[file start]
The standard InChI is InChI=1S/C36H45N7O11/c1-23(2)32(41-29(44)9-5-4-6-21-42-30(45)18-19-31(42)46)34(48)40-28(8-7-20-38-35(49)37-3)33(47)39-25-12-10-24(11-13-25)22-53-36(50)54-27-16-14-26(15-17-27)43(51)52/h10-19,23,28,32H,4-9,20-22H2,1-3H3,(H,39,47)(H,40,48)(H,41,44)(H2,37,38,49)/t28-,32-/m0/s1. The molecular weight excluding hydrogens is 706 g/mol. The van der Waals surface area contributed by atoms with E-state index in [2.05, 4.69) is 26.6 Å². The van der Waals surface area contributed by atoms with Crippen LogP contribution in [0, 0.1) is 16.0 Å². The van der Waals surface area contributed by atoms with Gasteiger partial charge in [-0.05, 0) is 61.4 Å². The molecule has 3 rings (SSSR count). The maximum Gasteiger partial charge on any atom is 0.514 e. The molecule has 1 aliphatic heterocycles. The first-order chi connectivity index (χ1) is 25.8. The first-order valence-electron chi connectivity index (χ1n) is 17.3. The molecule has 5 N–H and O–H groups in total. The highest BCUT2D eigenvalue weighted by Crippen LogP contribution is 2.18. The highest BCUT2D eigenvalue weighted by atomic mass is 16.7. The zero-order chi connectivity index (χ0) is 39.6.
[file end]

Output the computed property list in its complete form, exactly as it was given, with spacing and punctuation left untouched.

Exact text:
The standard InChI is InChI=1S/C36H45N7O11/c1-23(2)32(41-29(44)9-5-4-6-21-42-30(45)18-19-31(42)46)34(48)40-28(8-7-20-38-35(49)37-3)33(47)39-25-12-10-24(11-13-25)22-53-36(50)54-27-16-14-26(15-17-27)43(51)52/h10-19,23,28,32H,4-9,20-22H2,1-3H3,(H,39,47)(H,40,48)(H,41,44)(H2,37,38,49)/t28-,32-/m0/s1. The molecular weight excluding hydrogens is 706 g/mol. The van der Waals surface area contributed by atoms with E-state index in [2.05, 4.69) is 26.6 Å². The van der Waals surface area contributed by atoms with Crippen LogP contribution in [0, 0.1) is 16.0 Å². The van der Waals surface area contributed by atoms with Gasteiger partial charge in [-0.05, 0) is 61.4 Å². The molecule has 3 rings (SSSR count). The maximum Gasteiger partial charge on any atom is 0.514 e. The molecule has 1 aliphatic heterocycles. The first-order chi connectivity index (χ1) is 25.8. The first-order valence-electron chi connectivity index (χ1n) is 17.3. The molecule has 5 N–H and O–H groups in total. The highest BCUT2D eigenvalue weighted by Crippen LogP contribution is 2.18. The highest BCUT2D eigenvalue weighted by atomic mass is 16.7. The zero-order chi connectivity index (χ0) is 39.6.